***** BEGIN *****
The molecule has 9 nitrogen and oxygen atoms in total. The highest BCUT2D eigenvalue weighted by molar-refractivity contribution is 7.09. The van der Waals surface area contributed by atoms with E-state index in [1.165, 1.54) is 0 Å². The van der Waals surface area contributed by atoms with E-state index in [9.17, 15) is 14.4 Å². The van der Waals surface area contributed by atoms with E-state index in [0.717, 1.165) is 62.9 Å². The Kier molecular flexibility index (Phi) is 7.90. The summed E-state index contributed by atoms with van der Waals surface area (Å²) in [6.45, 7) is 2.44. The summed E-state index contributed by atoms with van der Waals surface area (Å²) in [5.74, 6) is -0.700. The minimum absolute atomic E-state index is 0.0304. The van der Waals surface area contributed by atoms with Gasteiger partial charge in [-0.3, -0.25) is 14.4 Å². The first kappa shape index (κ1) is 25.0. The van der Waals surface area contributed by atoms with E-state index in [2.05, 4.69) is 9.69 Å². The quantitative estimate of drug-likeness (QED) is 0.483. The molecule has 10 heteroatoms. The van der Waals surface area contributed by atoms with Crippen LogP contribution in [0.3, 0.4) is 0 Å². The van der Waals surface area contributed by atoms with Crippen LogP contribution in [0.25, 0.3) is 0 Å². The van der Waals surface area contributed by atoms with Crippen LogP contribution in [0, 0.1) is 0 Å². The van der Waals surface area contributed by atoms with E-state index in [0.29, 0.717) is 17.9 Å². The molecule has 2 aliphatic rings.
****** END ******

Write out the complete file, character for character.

The molecule has 9 nitrogen and oxygen atoms in total. The highest BCUT2D eigenvalue weighted by molar-refractivity contribution is 7.09. The van der Waals surface area contributed by atoms with E-state index in [1.165, 1.54) is 0 Å². The van der Waals surface area contributed by atoms with E-state index in [9.17, 15) is 14.4 Å². The van der Waals surface area contributed by atoms with E-state index in [0.717, 1.165) is 62.9 Å². The Kier molecular flexibility index (Phi) is 7.90. The summed E-state index contributed by atoms with van der Waals surface area (Å²) in [6.45, 7) is 2.44. The summed E-state index contributed by atoms with van der Waals surface area (Å²) in [5.74, 6) is -0.700. The minimum absolute atomic E-state index is 0.0304. The van der Waals surface area contributed by atoms with Gasteiger partial charge in [-0.3, -0.25) is 14.4 Å². The first kappa shape index (κ1) is 25.0. The van der Waals surface area contributed by atoms with E-state index in [2.05, 4.69) is 9.69 Å². The quantitative estimate of drug-likeness (QED) is 0.483. The molecule has 10 heteroatoms. The van der Waals surface area contributed by atoms with Crippen LogP contribution in [0.3, 0.4) is 0 Å². The van der Waals surface area contributed by atoms with Crippen LogP contribution in [0.25, 0.3) is 0 Å². The van der Waals surface area contributed by atoms with Crippen LogP contribution in [0, 0.1) is 0 Å². The van der Waals surface area contributed by atoms with E-state index in [0.29, 0.717) is 17.9 Å². The molecule has 2 aliphatic rings.